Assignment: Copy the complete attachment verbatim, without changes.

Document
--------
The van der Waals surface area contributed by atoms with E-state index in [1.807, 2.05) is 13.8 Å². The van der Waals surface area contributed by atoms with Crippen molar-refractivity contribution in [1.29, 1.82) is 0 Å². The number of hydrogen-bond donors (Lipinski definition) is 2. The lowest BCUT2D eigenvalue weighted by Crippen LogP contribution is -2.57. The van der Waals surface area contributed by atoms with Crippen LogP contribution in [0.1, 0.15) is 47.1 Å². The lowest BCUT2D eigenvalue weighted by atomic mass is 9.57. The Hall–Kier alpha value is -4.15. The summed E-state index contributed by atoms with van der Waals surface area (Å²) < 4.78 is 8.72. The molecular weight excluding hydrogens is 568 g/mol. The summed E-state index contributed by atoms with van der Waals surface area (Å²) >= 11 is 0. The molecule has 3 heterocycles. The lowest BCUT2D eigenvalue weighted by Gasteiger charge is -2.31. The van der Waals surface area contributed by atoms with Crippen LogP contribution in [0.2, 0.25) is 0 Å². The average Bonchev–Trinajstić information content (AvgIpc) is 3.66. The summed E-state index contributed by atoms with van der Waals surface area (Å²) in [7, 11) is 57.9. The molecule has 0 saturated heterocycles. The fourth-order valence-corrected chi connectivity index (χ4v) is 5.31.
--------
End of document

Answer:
The van der Waals surface area contributed by atoms with E-state index in [1.807, 2.05) is 13.8 Å². The van der Waals surface area contributed by atoms with Crippen molar-refractivity contribution in [1.29, 1.82) is 0 Å². The number of hydrogen-bond donors (Lipinski definition) is 2. The lowest BCUT2D eigenvalue weighted by Crippen LogP contribution is -2.57. The van der Waals surface area contributed by atoms with Crippen LogP contribution in [0.1, 0.15) is 47.1 Å². The lowest BCUT2D eigenvalue weighted by atomic mass is 9.57. The Hall–Kier alpha value is -4.15. The summed E-state index contributed by atoms with van der Waals surface area (Å²) < 4.78 is 8.72. The molecular weight excluding hydrogens is 568 g/mol. The summed E-state index contributed by atoms with van der Waals surface area (Å²) >= 11 is 0. The molecule has 3 heterocycles. The lowest BCUT2D eigenvalue weighted by Gasteiger charge is -2.31. The van der Waals surface area contributed by atoms with Crippen LogP contribution in [0.2, 0.25) is 0 Å². The average Bonchev–Trinajstić information content (AvgIpc) is 3.66. The summed E-state index contributed by atoms with van der Waals surface area (Å²) in [7, 11) is 57.9. The molecule has 0 saturated heterocycles. The fourth-order valence-corrected chi connectivity index (χ4v) is 5.31.